Purpose: The purpose of this study was to investigate of the acute effects of isoinertial resistance application on sprint, vertical and horizontal jump performance. Material: Volunteered 32 male students were divided into randomized experimental group and control group. Before and after 4-repetition maximal back squat with (for experimental group) or without isoinertial resistance application (for control group), 30 m sprint, vertical squat and countermovement jump tests with both legs, dominant leg, and non-dominant leg, standing broad jump and standing broad countermovement jump tests with both legs were assessed. Wilcoxon t test for preand post-test differences within the group, and Mann Whitney U test for preand post-test differences between the groups were used. Results: There were no significant differences within the group and between the groups for 30m both legs sprint parameters except pre-test mean stride length between the groups (Z = -2.27; p<0.02). Control group had a significant difference between preand post-test dominant leg vertical force (Z = -2.07; p<0.05). There were significant group differences in pre-test non-dominant leg countermovement jump (Z = -2.13; p<0.05), preand post-test non-dominant leg stride length (Z = -1.99 and Z = -2.28; p? 0.05, respectively). Conclusions: As a result of the effect of acute isoinertial resistance application to stride length especially to non-dominant stride length it is concluded that long-term isoinertial resistance training can support sprint performance with tolerating stride length imbalance between dominant leg and non-dominant leg.
Анотація наукової статті за медичними технологіями, автор наукової роботи - Kale M., Ozmusul A., Heper E.
Строковий ЕФЕКТ ЗАСТОСУВАННЯ ІЗОІНЕРЦІАЛЬНОГО ОПОРУ НА СПРіНТ, вертикальні І ГОРИЗОНТАЛЬНІ Стрибки
Мета: Метою даного дослідження було вивчення термінового ефекту застосування ізоінерціального опору на спринт, вертикальні і горизонтальні стрибки. Матеріал: добровольці 32 учні чоловічої статі були розділені на рандомізовану експериментальну групу і контрольну групу. До і після 4-х повторного максимального присідаючи з поверненням (для експериментальної групи) або без застосування ізоінерціонного опору (для контрольної групи), 30-метрового спринту, вертикальних присідань і стрибків з контрольними рухами обома ногами, домінуючою ногою і недоминантной ногою, стоячи, були оцінені стрибки в довжину з місця і стрибки в довжину з обох сторін. Були використані t-критерій Уилкоксона для відмінностей між групами до і після тесту, а також U-критерій Манна Уїтні для відмінностей між групами до і після тесту. Результати: не було ніяких істотних відмінностей всередині групи і між групами для 30 м спринту на обох ногах, крім середньої довжини кроку перед тестом між групами (Z = -2,27; р <0,02). Контрольна група мала значну різницю між вертикальною силою домінуючої ноги до і після тесту (Z = -2,07; p <0,05). Існували суттєві групові відмінності в мимовільному стрибку проти домінуючого положення ноги перед початком тесту (Z = -2,13; р <0,05), в недомінантний положенні до і після випробування довжини кроку недомінантного стану ноги (Z = -1,99 і Z = -2,28; p 0,05 відповідно). Висновки. В результаті впливу застосування ізоінерціального опору до довжині кроку, особливо до недоминантной довжині кроку, робиться висновок про те, що тривалі тренування з ізоінерціонним опором можуть підтримувати спринт з допустимим дисбалансом довжини кроку між домінуючою ногою і недоминантной ногою.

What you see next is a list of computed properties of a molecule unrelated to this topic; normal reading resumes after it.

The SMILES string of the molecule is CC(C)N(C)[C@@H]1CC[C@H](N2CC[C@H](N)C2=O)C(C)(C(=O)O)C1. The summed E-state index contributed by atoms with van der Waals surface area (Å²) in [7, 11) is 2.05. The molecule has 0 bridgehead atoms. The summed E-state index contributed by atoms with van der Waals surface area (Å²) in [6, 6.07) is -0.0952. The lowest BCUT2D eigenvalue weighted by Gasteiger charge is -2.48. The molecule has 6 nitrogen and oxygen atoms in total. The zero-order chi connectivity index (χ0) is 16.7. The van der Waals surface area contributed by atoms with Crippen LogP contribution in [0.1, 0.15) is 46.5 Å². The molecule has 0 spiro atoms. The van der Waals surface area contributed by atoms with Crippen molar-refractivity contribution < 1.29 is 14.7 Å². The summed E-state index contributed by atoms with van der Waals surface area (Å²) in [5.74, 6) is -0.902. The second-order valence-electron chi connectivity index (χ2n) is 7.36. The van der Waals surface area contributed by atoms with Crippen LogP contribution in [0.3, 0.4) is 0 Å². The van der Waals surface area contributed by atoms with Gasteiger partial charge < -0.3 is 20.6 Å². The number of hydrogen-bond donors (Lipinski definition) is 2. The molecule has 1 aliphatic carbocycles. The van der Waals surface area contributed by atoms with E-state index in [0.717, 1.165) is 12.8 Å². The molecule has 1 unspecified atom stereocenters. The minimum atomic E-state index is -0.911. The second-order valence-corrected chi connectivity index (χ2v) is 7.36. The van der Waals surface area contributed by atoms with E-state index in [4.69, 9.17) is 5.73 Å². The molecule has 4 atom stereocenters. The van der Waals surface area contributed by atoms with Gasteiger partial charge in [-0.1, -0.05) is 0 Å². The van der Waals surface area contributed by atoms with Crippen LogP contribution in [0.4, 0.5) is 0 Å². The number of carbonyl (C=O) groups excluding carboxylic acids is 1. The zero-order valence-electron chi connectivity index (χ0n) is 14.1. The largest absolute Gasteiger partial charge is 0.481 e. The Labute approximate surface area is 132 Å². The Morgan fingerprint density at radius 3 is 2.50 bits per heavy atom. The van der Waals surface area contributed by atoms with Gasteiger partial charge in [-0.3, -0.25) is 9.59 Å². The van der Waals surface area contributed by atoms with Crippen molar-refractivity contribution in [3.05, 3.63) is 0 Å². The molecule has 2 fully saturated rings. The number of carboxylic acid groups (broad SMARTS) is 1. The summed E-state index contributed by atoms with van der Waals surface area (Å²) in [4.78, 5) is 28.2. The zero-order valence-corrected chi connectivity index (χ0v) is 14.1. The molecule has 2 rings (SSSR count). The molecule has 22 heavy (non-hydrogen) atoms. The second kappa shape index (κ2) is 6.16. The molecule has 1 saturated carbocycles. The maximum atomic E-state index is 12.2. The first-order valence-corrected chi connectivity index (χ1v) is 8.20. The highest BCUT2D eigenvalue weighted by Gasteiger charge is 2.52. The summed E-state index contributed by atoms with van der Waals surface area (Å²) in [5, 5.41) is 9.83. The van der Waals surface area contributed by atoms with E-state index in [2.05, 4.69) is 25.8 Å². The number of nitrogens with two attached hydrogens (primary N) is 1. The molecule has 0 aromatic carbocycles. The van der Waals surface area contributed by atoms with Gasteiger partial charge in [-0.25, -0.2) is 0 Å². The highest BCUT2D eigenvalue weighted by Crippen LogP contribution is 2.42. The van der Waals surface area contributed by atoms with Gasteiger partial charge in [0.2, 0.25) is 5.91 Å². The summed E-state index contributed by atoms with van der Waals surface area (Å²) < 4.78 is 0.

Рік видавництва: 2019
Журнал: Pedagogy of Physical Culture and Sports
Текст наукової роботи на тему «ACUTE EFFECTS OF ISOINERTIAL RESISTANCE APPLICATION ON SPRINT, VERTICAL AND HORIZONTAL JUMP PERFORMANCE»
?Acute effects of isoinertial resistance application on sprint, vertical and horizontal jump performance
Kale M.1ABCDE, Ozmusul A.2BCDE, Heper E.1ABDE 1 Department of Coaching Education, Faculty of Sport Sciences, Eski§ehir Technical University, Eski§ehir, Turkey
2 Department of Physical Education and Sports, Graduate School of Health Sciences, Anadolu University, Eski§ehir,
Authors 'Contribution: A - Study design; B - Data collection; C - Statistical analysis; D - Manuscript Preparation;
E - Funds Collection.
Purpose: The purpose of this study was to investigate of the acute effects of isoinertial resistance application on sprint, vertical and horizontal jump performance.
Material: Volunteered 32 male students were divided into randomized experimental group and control group. Before and after 4-repetition maximal back squat with (for experimental group) or without isoinertial resistance application (for control group), 30 m sprint, vertical squat and countermovement jump tests with both legs, dominant leg, and non-dominant leg, standing broad jump and standing broad countermovement jump tests with both legs were assessed. Wilcoxon t test for pre- and post-test differences within the group, and Mann Whitney U test for pre- and post-test differences between the groups were used.
Results: There were no significant differences within the group and between the groups for 30m both legs sprint
parameters except pre-test mean stride length between the groups (Z = -2.27; p<0.02). Control group had a significant difference between pre- and post-test dominant leg vertical force (Z = -2.07; p<0.05). There were significant group differences in pre-test non-dominant leg countermovement jump (Z = -2.13; p<0.05), pre-and post-test non-dominant leg stride length (Z = -1.99 and Z = -2.28; p<0.05, respectively).
Conclusions: As a result of the effect of acute isoinertial resistance application to stride length especially to non-dominant stride length it is concluded that long-term isoinertial resistance training can support sprint performance with tolerating stride length imbalance between dominant leg and non-dominant leg.